Picks and Pans Review: Whiteout

updated 12/20/2004 AT 01:00 AM EST

originally published 12/20/2004 AT 01:00 AM EST

By Ken Follett

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Think you're having a stressful holiday season? Not compared to Toni Gallo, head of security for a pharmaceutical research company in rural Scotland. Bad enough that two doses of an experimental drug designed to cure an Ebola-like virus have gone missing from Oxenford Medical on Christmas Eve, bringing Toni into contact with her ex-boyfriend Frank and his pal Carl, a reporter more interested in career advancement than in the facts. Bad goes to worse when a vial of the virus itself goes missing in a violent robbery. Set over a whirlwind two days (Christmas Eve and Christmas Day), Follett's taut and timely book combines international bioterrorism, suspense, family dynamics and even a midlife romance or two.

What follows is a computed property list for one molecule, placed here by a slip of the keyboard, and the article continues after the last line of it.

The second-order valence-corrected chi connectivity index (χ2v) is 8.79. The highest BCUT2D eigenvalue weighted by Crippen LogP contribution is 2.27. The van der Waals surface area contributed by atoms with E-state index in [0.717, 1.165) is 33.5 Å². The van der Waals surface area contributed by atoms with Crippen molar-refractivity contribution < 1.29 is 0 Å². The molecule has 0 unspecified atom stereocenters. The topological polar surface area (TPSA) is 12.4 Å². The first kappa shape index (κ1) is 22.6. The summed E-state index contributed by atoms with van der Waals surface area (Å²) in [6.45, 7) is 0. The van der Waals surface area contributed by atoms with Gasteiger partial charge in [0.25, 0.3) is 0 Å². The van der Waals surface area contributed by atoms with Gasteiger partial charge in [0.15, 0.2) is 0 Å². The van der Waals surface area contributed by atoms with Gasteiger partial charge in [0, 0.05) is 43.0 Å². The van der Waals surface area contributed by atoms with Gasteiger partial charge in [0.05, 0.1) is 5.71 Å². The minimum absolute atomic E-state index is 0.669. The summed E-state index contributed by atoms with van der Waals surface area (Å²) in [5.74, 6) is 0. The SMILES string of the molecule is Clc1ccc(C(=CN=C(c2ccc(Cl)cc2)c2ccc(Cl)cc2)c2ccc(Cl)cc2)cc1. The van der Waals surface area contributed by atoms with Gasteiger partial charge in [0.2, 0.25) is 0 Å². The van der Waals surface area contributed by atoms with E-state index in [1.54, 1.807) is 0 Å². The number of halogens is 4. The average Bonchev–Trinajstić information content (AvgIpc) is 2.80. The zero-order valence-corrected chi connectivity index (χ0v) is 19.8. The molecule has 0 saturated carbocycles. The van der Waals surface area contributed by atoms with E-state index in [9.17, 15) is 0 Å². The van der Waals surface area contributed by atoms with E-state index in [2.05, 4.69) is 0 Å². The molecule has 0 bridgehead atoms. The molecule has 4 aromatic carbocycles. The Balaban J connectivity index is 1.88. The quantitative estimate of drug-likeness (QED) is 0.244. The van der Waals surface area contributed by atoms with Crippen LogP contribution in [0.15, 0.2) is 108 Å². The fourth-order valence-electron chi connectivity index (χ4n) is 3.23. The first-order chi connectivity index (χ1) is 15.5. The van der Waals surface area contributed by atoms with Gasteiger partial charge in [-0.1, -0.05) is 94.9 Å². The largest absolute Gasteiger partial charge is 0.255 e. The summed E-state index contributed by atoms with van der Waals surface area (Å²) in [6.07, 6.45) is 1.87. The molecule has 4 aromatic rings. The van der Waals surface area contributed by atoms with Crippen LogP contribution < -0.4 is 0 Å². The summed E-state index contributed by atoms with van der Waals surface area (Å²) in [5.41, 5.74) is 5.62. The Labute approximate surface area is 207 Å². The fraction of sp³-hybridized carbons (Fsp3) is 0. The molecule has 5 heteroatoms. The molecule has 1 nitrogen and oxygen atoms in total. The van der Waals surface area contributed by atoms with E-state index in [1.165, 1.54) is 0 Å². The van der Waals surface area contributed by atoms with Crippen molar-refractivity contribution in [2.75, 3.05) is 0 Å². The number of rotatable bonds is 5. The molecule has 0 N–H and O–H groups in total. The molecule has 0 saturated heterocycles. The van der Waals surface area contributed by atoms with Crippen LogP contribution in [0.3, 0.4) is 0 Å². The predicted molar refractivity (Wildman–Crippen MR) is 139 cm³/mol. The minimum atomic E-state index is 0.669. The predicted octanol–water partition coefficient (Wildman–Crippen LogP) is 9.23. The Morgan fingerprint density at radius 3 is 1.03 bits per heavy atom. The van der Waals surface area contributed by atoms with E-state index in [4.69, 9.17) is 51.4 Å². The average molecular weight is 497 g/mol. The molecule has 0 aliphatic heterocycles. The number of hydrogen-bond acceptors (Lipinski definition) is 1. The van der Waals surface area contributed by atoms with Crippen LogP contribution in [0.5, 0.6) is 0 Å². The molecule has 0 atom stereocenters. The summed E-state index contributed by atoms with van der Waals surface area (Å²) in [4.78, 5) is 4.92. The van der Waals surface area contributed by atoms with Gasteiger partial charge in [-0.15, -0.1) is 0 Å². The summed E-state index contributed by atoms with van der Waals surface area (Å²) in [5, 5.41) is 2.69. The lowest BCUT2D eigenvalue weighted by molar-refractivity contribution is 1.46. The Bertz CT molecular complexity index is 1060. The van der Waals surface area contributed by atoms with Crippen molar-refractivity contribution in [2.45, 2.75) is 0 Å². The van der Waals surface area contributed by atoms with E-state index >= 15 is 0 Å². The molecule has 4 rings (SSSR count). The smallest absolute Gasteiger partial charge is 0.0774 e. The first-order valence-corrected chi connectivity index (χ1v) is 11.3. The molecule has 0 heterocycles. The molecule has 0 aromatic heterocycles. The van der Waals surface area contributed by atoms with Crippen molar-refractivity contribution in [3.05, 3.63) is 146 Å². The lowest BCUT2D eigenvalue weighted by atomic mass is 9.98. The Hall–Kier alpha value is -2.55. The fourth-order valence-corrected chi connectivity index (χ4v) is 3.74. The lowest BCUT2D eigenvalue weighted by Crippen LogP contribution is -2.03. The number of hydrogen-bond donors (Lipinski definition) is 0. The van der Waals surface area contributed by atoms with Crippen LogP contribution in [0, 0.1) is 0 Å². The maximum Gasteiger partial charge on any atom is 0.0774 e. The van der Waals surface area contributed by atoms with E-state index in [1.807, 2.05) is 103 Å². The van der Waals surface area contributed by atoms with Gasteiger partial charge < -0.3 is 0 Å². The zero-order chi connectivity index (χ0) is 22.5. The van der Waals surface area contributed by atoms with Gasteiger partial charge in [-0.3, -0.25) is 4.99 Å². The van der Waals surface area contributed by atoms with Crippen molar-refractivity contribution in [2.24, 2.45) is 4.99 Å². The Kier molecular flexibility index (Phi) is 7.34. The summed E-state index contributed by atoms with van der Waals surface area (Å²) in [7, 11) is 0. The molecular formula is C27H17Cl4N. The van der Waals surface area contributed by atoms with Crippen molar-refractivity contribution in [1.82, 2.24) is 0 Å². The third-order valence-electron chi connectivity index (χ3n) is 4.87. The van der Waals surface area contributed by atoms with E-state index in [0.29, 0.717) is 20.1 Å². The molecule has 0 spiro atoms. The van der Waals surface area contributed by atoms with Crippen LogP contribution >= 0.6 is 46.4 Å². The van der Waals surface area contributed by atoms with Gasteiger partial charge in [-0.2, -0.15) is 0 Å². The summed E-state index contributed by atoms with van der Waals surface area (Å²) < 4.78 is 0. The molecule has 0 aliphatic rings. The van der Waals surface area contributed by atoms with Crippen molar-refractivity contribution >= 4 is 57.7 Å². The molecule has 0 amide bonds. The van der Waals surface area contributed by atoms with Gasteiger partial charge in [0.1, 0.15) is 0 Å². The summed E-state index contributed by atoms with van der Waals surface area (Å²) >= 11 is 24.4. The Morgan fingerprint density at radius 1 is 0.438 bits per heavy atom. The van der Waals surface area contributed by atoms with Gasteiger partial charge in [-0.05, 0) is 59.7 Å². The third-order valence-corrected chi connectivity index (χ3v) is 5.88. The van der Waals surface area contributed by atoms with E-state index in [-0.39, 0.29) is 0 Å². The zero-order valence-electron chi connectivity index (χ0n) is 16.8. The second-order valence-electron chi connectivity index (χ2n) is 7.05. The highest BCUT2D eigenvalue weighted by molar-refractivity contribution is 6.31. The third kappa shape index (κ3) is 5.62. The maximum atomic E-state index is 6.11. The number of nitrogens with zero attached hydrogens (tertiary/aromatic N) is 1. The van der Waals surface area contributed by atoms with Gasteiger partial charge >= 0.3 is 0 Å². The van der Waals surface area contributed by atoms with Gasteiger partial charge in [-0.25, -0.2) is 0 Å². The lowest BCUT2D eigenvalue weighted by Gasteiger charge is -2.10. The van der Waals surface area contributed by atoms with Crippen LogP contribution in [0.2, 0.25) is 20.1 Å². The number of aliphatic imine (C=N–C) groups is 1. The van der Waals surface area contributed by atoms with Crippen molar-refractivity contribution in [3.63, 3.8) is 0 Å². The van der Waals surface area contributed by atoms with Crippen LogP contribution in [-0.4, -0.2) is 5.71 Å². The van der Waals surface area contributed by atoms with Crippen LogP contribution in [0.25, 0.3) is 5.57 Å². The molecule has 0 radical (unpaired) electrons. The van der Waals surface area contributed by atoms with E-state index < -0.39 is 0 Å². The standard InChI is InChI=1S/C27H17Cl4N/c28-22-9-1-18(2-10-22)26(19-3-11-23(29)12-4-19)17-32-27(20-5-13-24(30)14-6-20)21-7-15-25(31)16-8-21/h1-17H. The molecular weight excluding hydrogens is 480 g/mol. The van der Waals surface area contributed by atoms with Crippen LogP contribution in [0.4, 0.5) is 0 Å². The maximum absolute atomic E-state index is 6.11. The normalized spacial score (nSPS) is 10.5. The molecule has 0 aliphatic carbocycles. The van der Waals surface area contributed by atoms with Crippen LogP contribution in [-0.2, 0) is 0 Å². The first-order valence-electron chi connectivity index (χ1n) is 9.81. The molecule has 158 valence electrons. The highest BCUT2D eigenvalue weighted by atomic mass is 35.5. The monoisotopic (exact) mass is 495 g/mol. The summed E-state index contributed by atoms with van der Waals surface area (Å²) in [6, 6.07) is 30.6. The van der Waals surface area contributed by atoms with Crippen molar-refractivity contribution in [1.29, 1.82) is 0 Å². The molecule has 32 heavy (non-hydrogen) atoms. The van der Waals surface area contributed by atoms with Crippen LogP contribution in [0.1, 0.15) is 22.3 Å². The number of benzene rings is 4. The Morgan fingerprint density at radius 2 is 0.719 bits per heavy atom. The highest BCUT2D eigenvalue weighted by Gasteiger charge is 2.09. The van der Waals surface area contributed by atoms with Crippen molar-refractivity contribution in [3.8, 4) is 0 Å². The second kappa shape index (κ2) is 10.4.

The emotional twists really set this novel apart: "She could, if she allowed herself, entertain a fantasy about... loving him and his children.... But she repressed that dream. The very strength of the family bonds kept her out." While some of the supporting characters tend to be wispy (Frank comes off as little more than a self-absorbed climber), Toni, a professional who hungers for a personal life, her handsome boss Stanley Oxenford and their extended families would fit in any novel. Toni's feisty mother, Kathleen, is a hoot, while Oxenford's black-sheep son Kit is tragic. Intellectually gifted but "sly and weak," he tries to get what he thinks he deserves from his father, with unexpected—and highly unpleasant—results. Follett delivers a thrill lover's ultimate present, particularly for those who prefer their Yule spiced with a bit of Halloween macabre.


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